Tuesday, June 4, 2013

But For the Kindness of Children

First Paragraph:

"The bench felt cold and damp beneath his thighs. His tattered coat only just reached around his stomach if he breathed in and pulled. It missed a button or two. He watched the leaves curl beneath his feet, a sea of vibrant reds and ochres. The wind caught his face and whipped through his hair, rolling through the trees and under the children skipping along the path. The church bell chimed eleven. It always chimed one number short of the hour, before a long pause and a final strike. It rang with gusto, threatening to take the steeple with it. Cars hooted from the road beyond the park- beyond its railings skirting the perimeter- reminding him of days in the city. He tried not to think for too long about his hours in that God-forsaken place. It pained him to recall the sacrifices he had made, and for what?"

The Bench by F.C. Malby is a remarkably short story (in more ways than one).

Sitting on a bench in a park, we meet Bill (though his name isn't important). An old man, weary from the trials of life, he sits and watches as the world goes by without him.

One day, a little girl greets him, one who is very astute and mature for her age. She teaches him some simple life lessons, through very simple, yet quite profound ways. 

A very quick read (at only 5 pages), but meaningful nonetheless. There's very little I can say without spoiling anything. The story is so short, it's almost over before it's even begun. 

There are some interesting conversations and concepts present, all met by a very sudden end. It leaves you with the beginnings of hollowness, but there just isn't enough familiarity for it to be anything more than a slight tug. I will say this, because the story is so abrupt in its end, the message and consequential ending that it creates, gain more strength and depth the longer it's been since you finished the story. In other words, it can take a little time to sink in, but the story only gets better with it.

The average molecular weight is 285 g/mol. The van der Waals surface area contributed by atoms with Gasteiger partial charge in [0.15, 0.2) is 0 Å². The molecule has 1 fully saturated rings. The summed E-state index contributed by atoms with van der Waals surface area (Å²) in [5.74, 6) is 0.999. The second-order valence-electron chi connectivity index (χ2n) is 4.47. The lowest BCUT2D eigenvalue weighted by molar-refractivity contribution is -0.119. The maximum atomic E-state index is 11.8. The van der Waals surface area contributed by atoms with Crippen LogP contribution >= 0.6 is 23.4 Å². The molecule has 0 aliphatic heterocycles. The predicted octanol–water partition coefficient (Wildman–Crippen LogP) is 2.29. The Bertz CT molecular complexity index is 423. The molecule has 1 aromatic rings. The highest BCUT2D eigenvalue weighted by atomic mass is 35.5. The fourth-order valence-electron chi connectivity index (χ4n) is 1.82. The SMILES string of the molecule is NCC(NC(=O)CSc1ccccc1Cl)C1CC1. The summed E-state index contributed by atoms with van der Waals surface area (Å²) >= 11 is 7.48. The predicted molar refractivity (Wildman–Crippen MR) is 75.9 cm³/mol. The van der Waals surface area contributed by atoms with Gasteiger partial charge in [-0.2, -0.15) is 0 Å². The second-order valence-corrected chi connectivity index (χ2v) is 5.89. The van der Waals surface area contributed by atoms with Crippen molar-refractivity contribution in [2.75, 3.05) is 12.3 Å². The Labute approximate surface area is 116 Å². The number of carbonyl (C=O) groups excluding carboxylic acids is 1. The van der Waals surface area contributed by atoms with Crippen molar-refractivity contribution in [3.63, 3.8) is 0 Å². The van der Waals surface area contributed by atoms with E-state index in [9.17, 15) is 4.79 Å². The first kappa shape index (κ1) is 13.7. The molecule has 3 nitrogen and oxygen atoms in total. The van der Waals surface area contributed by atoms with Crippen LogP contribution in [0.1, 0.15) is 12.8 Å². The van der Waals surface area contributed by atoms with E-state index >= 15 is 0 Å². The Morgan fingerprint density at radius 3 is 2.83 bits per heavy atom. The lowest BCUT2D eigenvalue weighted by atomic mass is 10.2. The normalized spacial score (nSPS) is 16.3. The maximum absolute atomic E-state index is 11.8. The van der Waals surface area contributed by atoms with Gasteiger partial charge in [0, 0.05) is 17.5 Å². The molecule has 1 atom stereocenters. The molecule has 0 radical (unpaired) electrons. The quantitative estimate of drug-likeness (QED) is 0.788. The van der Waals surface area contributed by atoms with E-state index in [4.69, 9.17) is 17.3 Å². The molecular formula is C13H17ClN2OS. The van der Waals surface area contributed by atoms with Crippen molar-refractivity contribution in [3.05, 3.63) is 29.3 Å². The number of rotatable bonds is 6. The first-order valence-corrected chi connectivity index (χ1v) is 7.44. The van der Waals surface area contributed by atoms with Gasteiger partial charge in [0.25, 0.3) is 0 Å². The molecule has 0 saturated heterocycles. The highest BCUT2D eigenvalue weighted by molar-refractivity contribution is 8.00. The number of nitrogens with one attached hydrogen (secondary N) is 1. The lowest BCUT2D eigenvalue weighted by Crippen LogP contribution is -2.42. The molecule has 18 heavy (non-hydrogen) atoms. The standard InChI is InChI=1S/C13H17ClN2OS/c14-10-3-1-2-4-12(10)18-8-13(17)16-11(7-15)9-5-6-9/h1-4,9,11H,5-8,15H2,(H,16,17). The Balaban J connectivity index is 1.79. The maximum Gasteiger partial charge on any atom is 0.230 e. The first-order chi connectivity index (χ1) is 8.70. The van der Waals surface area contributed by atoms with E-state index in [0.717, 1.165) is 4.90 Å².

On another topic: the little girl's lessons only work because of her age. If she had been older, they could've seemed pretentious and condescending, though imaginative. As it is, her age makes both her personality and her lessons sweet, innocent and kind, yet very mature and surprisingly eerie, as well as showing her awareness of the world around her. 

If you are someone who likes all the questions answered and all the strings tied up in a pretty bow, this may not be for you. There is just enough description and just the right amount of information and hints given, to understand the story, but nothing more. Most of it is left pretty ambiguous, and for good reason. This story would not work anywhere near as well, if we had all the answers. It would be more mundane and less universal. This is minimalist writing at its best.

There are only really two characters in this story, and yes they are both given names, but those names are largely irrelevant. They are outlines of people, allowing many different characters to fit in their places. The answers (especially to the ending) are all debatable and up for interpretation. The 'who', the 'why', the 'what' are never given solid form, and it's down to the reader to imagine.

An interesting read, that is a good example of why quality is more often than not, better than quantity.

Disclaimer: I received this book from the author through a giveaway. This is not a sponsored review. All opinions are 100% my own.

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